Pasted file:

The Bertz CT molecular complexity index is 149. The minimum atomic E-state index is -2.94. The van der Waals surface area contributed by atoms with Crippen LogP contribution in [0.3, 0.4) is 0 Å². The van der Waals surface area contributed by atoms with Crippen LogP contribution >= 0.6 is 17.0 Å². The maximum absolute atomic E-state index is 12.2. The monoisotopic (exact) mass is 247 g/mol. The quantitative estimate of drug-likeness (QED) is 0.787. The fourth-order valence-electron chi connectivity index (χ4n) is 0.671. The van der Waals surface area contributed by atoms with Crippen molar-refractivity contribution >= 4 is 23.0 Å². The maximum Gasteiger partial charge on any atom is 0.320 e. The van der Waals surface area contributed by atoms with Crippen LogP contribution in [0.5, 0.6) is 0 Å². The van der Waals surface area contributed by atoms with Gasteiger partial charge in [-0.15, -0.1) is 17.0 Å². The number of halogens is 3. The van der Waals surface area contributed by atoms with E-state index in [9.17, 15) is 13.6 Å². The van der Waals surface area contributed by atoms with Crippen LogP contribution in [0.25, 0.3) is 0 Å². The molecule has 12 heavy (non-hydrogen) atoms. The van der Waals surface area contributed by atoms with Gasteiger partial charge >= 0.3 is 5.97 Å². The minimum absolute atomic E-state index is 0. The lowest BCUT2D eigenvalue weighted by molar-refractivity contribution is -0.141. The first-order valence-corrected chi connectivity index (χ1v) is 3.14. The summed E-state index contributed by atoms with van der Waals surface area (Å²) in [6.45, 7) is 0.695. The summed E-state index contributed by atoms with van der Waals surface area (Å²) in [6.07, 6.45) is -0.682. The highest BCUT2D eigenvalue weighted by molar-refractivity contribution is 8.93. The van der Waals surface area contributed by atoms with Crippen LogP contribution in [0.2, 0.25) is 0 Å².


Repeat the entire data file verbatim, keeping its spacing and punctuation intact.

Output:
The Bertz CT molecular complexity index is 149. The minimum atomic E-state index is -2.94. The van der Waals surface area contributed by atoms with Crippen LogP contribution in [0.3, 0.4) is 0 Å². The van der Waals surface area contributed by atoms with Crippen LogP contribution >= 0.6 is 17.0 Å². The maximum absolute atomic E-state index is 12.2. The monoisotopic (exact) mass is 247 g/mol. The quantitative estimate of drug-likeness (QED) is 0.787. The fourth-order valence-electron chi connectivity index (χ4n) is 0.671. The van der Waals surface area contributed by atoms with Crippen molar-refractivity contribution >= 4 is 23.0 Å². The maximum Gasteiger partial charge on any atom is 0.320 e. The van der Waals surface area contributed by atoms with Crippen LogP contribution in [0.5, 0.6) is 0 Å². The van der Waals surface area contributed by atoms with Gasteiger partial charge in [-0.15, -0.1) is 17.0 Å². The number of halogens is 3. The van der Waals surface area contributed by atoms with E-state index in [9.17, 15) is 13.6 Å². The van der Waals surface area contributed by atoms with Crippen LogP contribution in [0.25, 0.3) is 0 Å². The molecule has 12 heavy (non-hydrogen) atoms. The van der Waals surface area contributed by atoms with Gasteiger partial charge >= 0.3 is 5.97 Å². The minimum absolute atomic E-state index is 0. The lowest BCUT2D eigenvalue weighted by molar-refractivity contribution is -0.141. The first-order valence-corrected chi connectivity index (χ1v) is 3.14. The summed E-state index contributed by atoms with van der Waals surface area (Å²) in [6.45, 7) is 0.695. The summed E-state index contributed by atoms with van der Waals surface area (Å²) in [6.07, 6.45) is -0.682. The highest BCUT2D eigenvalue weighted by molar-refractivity contribution is 8.93. The van der Waals surface area contributed by atoms with Crippen LogP contribution in [0.2, 0.25) is 0 Å².